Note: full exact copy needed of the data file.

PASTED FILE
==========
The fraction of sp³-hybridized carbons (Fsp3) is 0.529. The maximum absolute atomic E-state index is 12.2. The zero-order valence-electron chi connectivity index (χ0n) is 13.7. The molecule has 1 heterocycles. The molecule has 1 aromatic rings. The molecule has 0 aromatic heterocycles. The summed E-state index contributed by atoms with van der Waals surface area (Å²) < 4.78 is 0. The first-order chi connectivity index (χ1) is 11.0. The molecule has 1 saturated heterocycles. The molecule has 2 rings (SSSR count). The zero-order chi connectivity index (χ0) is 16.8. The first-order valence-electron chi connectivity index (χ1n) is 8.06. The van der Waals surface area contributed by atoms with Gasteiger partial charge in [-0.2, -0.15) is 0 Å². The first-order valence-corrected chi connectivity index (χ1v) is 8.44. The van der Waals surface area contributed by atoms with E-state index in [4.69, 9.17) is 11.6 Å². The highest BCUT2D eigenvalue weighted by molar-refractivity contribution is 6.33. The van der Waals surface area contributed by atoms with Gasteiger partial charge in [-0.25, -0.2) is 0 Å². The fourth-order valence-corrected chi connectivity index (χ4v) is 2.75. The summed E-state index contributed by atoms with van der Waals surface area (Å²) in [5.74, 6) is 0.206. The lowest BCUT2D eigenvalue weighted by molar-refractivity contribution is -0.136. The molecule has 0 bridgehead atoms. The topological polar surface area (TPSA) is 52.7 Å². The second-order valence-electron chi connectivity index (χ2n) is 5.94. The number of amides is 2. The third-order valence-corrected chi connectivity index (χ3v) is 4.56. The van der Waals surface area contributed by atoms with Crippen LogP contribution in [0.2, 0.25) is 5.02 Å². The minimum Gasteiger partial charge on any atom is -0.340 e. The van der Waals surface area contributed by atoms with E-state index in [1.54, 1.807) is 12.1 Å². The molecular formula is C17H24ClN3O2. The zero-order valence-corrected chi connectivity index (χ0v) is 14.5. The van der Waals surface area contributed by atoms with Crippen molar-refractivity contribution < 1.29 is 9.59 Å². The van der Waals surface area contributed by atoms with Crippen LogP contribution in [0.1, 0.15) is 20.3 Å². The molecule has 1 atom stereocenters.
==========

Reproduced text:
The fraction of sp³-hybridized carbons (Fsp3) is 0.529. The maximum absolute atomic E-state index is 12.2. The zero-order valence-electron chi connectivity index (χ0n) is 13.7. The molecule has 1 heterocycles. The molecule has 1 aromatic rings. The molecule has 0 aromatic heterocycles. The summed E-state index contributed by atoms with van der Waals surface area (Å²) < 4.78 is 0. The first-order chi connectivity index (χ1) is 11.0. The molecule has 1 saturated heterocycles. The molecule has 2 rings (SSSR count). The zero-order chi connectivity index (χ0) is 16.8. The first-order valence-electron chi connectivity index (χ1n) is 8.06. The van der Waals surface area contributed by atoms with Gasteiger partial charge in [-0.2, -0.15) is 0 Å². The first-order valence-corrected chi connectivity index (χ1v) is 8.44. The van der Waals surface area contributed by atoms with E-state index in [4.69, 9.17) is 11.6 Å². The highest BCUT2D eigenvalue weighted by molar-refractivity contribution is 6.33. The van der Waals surface area contributed by atoms with Gasteiger partial charge in [-0.25, -0.2) is 0 Å². The fourth-order valence-corrected chi connectivity index (χ4v) is 2.75. The summed E-state index contributed by atoms with van der Waals surface area (Å²) in [5.74, 6) is 0.206. The lowest BCUT2D eigenvalue weighted by molar-refractivity contribution is -0.136. The molecule has 0 bridgehead atoms. The topological polar surface area (TPSA) is 52.7 Å². The second-order valence-electron chi connectivity index (χ2n) is 5.94. The number of amides is 2. The third-order valence-corrected chi connectivity index (χ3v) is 4.56. The van der Waals surface area contributed by atoms with Crippen LogP contribution in [0.2, 0.25) is 5.02 Å². The minimum Gasteiger partial charge on any atom is -0.340 e. The van der Waals surface area contributed by atoms with E-state index in [1.54, 1.807) is 12.1 Å². The molecular formula is C17H24ClN3O2. The zero-order valence-corrected chi connectivity index (χ0v) is 14.5. The van der Waals surface area contributed by atoms with Crippen molar-refractivity contribution < 1.29 is 9.59 Å². The van der Waals surface area contributed by atoms with Crippen LogP contribution in [0.1, 0.15) is 20.3 Å². The molecule has 1 atom stereocenters.